Laura Lang, global chief executive at Publicis Groupe's Digitas online-marketing and advertising agency, is moving back to New York to run Time Warner's Time Inc., publisher of Time, Fortune, Sports Illustrated, People, and other national magazines.

Lang lacks magazine experience, but Time Warner boss Jeff Bewkes said her "understanding of digital and marketing" and her strong ties to advertisers made Lang the right woman to "aggressively evolve" its titles as advertising moves online.

Lang's switch comes a month after Publicis said it was merging Digitas' Philadelphia-based health-care unit and affiliate Razorfish Health into a new Healthcare Communications Group. Digitas Health founder David Kramer, a longtime business-video producer, announced during the summer that he would retire by year's end.

"We wish her well," Digitas spokesman Julian McBride told me. He said "succession plans" would be made "in the coming weeks."

Digitas employs 3,000 in 19 countries and counts drugmakers AstraZeneca, Pfizer, Bristol-Myers Squibb, Shire, Novo Nordisk, and Johnson & Johnson among its clients.

Besides her digital, ad, and corporate background (including stints at Pfizer and Bristol-Myers) and her Wharton M.B.A. financial focus, Lang offers "a disarming, collegial way in meetings," said Brian Tierney, boss at RealTime Media in Bryn Mawr and former Inquirer publisher, who serves on the Nutrisystem Inc. board with Lang. "She's not a table-banger. She is a great person for an organization in changing times."

Digitas and Razorfish grew rapidly in the mid-2000s but reduced staff in the recent recession. Lang ran Digitas' U.S. business before taking the top job in 2007, just before the advertising and marketing industry crashed along with the economy.

Magazine revival

John Elduff, the Berwyn-based owner of JTE Multimedia L.L.C., publisher of Postgraduate Medicine and other medical-themed magazines, said he was close to launching the revival issue of long-dormant Collier's magazine, which he bought at auction last year, along with the old Saturday Review title, for just $2,000.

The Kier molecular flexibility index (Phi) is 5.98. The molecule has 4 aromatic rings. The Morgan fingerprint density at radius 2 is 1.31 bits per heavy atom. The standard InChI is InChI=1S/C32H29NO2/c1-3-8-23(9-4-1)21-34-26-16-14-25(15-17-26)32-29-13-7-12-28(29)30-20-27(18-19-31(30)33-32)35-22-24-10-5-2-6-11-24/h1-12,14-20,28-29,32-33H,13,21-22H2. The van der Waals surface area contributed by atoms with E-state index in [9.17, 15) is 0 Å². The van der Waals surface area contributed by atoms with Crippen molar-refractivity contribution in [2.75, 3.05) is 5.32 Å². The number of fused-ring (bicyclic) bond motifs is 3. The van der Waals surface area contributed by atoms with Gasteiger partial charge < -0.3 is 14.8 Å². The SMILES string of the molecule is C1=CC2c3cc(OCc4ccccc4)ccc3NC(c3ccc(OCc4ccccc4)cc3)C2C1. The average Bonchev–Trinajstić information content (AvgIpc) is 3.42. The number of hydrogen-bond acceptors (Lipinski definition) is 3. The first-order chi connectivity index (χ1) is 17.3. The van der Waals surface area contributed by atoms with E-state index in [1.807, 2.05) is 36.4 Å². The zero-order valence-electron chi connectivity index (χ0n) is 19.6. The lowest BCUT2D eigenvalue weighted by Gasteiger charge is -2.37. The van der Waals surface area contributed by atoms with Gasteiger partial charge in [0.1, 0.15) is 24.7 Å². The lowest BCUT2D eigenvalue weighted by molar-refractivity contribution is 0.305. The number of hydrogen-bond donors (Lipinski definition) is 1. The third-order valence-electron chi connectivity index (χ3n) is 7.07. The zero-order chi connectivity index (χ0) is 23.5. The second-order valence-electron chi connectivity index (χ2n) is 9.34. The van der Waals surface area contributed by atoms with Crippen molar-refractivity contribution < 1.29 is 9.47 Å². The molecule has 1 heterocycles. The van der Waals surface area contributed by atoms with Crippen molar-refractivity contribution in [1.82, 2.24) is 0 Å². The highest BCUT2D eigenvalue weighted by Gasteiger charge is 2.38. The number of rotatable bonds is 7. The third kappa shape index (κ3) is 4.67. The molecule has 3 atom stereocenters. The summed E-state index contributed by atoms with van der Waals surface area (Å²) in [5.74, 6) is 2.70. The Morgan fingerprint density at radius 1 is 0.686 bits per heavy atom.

"We're doing a cleanup of our website before the first mails," Elduff told me. The new Collier's is aimed at senior citizens in doctors' offices, which ought to be good for some drug and lifestyle ads.

What about content? Elduff said contributors would include University of Pittsburgh orthopedic surgeon and TV personality Vonda Wright and ex-U.S. Rep. and would-be president Newt Gingrich, who wrote an article on the "Habits of Liberty" that "made America great," plus there will be "vintage" articles from the Collier's archives, which count Hemingway, Fitzgerald, Kipling, Vonnegut, Bradbury, Edward R. Murrow, and many other big 20th-century names.

The focus will be "very heavy in health and fitness," and "a strong digital strategy," he added. Print distribution will start at a few thousand copies.

Newsstand and bookstore distribution will take half a year to ramp up, Elduff added. He said he's looking for distribution partners. Maybe The Inquirer, he suggested.

Ad rates top at just under $2,000 for a full-cover spread or back cover.

By the numbers

How does Philadelphia spend $3 billion a year?

Check out the online report filed by the Philadelphia Intergovernmental Cooperation Authority (PICA), the state board that's supposed to keep the city from spending money it doesn't have.

The report shows where the money comes from (property owners, businesses, workers, other governments) and where it goes - starting with half a billion each for police protection and retiree pensions.

Check it out at

Contact columnist Joseph N. DiStefano at 215-854-5194,, or @PhillyJoeD on Twitter.